Backing also came from Cardinal Reinhard Marx, archbishop of Munich, president of the German Bishops Conference and one of the most influential Catholic leaders in Europe.
‘We must face up to the often uncomfortable and impatient questions of young people about equal rights for women also in the Church,’ Marx said in his speech to the synod.
‘The impression that the Church, when it comes to power, is ultimately a male Church must be overcome in the universal Church and also here in the Vatican. It is high time.’
The Holy See, as the offices of the central administration of the 1.3 billion-member Church are known, and the State of Vatican City have a combined work force of about 4,100 people. About 700 are women.
Of the approximately 60 departments in the Holy See, about 10 must be headed by priests because they deal with governance and jurisdiction over other ordained ministers or other sensitive doctrinal matters, the Church says.
Francis has promised to put more women in senior roles in those other 50 departments. But more than five years after he was elected, there are only six women in such roles. Five are lay women and one is a nun. None of them heads a department.
Francis told Reuters in June he had to ‘fight’ internal resistance to appoint 42-year-old Spanish journalist Paloma Garcia-Ovejero as deputy head of the Vatican’s press office.
He declined to name those who had resisted, but said he had to use ‘persuasion,’ an apparent reference to the powerful conservative wing of what has been an institution run exclusively by males for 2,000 years.
The Vatican Museums, which are part of the State of Vatican City, are headed by Barbara Jatta, the first woman to hold the high-profile post which oversees nearly 1,000 employees.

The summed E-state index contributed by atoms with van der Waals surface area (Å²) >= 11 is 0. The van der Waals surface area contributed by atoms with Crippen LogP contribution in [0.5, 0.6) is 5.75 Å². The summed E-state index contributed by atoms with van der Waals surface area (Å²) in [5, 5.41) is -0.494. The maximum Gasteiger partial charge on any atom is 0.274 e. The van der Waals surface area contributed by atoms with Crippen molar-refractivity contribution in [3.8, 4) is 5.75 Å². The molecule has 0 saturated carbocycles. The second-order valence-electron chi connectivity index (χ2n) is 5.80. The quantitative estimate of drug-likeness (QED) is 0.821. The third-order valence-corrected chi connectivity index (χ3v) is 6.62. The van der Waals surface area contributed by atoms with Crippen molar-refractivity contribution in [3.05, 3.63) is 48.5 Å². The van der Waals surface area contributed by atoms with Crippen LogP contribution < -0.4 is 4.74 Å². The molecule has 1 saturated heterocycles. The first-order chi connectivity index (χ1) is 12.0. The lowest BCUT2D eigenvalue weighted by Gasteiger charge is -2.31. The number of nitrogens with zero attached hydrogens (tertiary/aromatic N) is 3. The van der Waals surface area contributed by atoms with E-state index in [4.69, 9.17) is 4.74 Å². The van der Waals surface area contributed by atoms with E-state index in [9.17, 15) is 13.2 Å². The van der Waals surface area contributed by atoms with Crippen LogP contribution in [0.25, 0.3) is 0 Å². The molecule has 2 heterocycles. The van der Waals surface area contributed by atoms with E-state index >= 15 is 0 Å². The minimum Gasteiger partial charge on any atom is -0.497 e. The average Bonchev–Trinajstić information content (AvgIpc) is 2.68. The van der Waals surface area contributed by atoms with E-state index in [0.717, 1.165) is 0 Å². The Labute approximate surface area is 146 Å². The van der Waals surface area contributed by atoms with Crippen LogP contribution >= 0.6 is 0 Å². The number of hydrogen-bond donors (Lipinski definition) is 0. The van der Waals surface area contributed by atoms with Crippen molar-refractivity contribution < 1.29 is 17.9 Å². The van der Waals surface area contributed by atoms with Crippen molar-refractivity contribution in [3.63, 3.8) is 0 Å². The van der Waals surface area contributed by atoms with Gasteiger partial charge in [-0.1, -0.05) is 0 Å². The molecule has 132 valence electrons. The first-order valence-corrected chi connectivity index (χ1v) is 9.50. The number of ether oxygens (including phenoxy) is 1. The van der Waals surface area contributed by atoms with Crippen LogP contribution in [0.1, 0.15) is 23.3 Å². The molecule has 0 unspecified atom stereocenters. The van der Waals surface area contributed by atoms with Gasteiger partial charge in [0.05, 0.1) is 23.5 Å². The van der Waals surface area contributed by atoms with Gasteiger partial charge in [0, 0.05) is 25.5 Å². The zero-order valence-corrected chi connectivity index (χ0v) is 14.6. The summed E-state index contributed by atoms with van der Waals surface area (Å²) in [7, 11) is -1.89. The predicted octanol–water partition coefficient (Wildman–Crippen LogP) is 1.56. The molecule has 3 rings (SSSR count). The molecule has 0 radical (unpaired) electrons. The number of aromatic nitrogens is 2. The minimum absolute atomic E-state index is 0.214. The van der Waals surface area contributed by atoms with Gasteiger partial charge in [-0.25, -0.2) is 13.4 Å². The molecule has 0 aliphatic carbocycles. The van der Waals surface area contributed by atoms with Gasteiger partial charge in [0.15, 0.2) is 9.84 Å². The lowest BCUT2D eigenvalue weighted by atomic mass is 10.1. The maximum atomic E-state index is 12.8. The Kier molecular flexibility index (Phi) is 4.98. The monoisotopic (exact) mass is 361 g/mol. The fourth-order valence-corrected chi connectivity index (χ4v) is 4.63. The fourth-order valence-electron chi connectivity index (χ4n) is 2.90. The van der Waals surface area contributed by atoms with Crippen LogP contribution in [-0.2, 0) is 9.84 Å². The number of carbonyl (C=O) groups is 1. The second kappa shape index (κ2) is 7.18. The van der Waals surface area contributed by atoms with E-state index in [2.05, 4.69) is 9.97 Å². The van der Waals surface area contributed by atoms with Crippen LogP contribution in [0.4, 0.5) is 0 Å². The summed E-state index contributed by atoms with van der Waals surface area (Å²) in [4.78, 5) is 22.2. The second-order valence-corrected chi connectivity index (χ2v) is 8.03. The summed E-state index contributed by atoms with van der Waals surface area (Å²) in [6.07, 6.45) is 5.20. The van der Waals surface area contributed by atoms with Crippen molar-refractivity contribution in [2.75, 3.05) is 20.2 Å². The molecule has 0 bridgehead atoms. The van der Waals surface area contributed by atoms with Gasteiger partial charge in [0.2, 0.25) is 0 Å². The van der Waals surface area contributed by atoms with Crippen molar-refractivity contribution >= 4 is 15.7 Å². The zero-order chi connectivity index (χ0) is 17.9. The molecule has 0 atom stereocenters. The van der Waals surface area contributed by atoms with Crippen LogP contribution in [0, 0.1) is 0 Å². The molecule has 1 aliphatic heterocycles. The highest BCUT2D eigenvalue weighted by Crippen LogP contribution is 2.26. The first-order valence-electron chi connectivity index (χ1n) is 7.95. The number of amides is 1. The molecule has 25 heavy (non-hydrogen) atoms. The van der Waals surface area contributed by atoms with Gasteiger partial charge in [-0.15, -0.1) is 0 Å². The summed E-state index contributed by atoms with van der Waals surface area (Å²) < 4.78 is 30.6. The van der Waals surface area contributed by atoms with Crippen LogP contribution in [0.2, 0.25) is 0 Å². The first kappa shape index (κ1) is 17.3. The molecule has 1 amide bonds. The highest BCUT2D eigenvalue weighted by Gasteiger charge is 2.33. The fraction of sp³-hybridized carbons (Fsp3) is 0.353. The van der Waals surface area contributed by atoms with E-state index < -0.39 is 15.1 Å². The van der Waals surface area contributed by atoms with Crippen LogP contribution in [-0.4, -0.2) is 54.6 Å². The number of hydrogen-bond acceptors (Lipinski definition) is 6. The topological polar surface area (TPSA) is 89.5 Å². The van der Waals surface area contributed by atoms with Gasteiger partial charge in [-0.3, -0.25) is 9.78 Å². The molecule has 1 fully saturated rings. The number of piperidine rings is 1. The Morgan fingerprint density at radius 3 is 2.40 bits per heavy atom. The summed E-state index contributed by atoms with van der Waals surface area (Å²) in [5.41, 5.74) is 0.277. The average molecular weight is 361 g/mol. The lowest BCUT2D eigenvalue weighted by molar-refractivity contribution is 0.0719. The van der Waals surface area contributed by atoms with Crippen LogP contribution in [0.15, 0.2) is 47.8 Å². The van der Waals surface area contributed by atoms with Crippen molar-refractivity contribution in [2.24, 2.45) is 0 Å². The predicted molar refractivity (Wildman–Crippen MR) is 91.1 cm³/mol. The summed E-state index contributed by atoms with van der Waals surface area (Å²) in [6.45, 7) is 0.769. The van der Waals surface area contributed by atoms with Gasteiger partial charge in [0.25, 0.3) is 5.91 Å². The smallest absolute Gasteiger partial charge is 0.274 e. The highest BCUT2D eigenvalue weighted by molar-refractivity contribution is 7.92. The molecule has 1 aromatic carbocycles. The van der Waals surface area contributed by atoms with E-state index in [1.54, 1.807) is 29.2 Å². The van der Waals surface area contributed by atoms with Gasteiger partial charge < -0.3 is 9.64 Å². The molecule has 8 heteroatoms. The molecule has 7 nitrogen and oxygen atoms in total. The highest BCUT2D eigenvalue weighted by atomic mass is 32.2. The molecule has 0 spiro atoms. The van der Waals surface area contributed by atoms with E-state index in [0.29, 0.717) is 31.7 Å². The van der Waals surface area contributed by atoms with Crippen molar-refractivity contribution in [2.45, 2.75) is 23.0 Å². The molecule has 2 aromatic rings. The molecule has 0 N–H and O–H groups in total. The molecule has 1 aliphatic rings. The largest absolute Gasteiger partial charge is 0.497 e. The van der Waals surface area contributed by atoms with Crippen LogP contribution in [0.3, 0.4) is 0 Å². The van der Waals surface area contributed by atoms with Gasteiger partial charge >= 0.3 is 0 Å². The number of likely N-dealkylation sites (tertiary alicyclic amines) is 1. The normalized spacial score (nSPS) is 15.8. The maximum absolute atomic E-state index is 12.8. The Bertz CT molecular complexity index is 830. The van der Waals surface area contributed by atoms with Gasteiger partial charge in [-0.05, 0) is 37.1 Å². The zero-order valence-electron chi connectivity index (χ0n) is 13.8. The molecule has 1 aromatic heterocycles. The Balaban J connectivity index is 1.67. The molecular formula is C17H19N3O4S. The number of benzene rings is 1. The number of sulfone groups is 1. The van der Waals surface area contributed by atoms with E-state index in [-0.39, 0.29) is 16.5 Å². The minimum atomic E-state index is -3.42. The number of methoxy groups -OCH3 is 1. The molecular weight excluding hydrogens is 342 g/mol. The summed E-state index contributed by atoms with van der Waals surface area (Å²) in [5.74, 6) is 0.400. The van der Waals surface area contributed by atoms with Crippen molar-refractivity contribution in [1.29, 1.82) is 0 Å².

The pope’s critics, including former Irish President Mary McAleese, say he is moving too slowly.
‘How long can the hierarchy sustain the credibility of a God who wants things this way, who wants a Church where women are invisible and voiceless in Church leadership?’ she said at a conference in Rome in March.
Sister Maria Luisa Berzosa Gonzalez, one of the participants at the current synod, thinks it is time for change – in the synod, and in the wider Church.
The Spanish nun, whose energy belies her 75 years, has dedicated her life to educating the poor and underprivileged in Spain, Argentina and Italy and is still going strong.
‘With this structure in the synod, with few women, few young people, nothing will change. It should no longer be this way. Its participation should be broadened,’ she told Reuters.
Berzosa, who took her vows in 1964, said she supports a female priesthood, a position not very common among nuns her age.
The Church teaches that women cannot become priests because Jesus chose only men as his apostles.
Proponents of a female priesthood, like 32-year-old Kate McElwee, who organised the protest on the synod’s opening day, say Jesus was merely acting according to the norms of his times.
‘Some women feel called by God to be priests. They discern a vocation to the priesthood just as men do,’ said McElwee, the Rome-based executive director of the Women’s Ordination Conference, a U.S. lobbying group.
McElwee has found kindred spirits in nuns like Berzosa.
The nun said she knows women won’t be priests in her lifetime because change comes slowly and piecemeal in the Church.
Still, between one easy laugh and another, her frustration slipped through.
‘I lead spiritual exercises, I develop a deep rapport with people, I teach them how to pray, and then someone else comes along to say the Mass,’ Berzosa said. ‘It’s not fair.’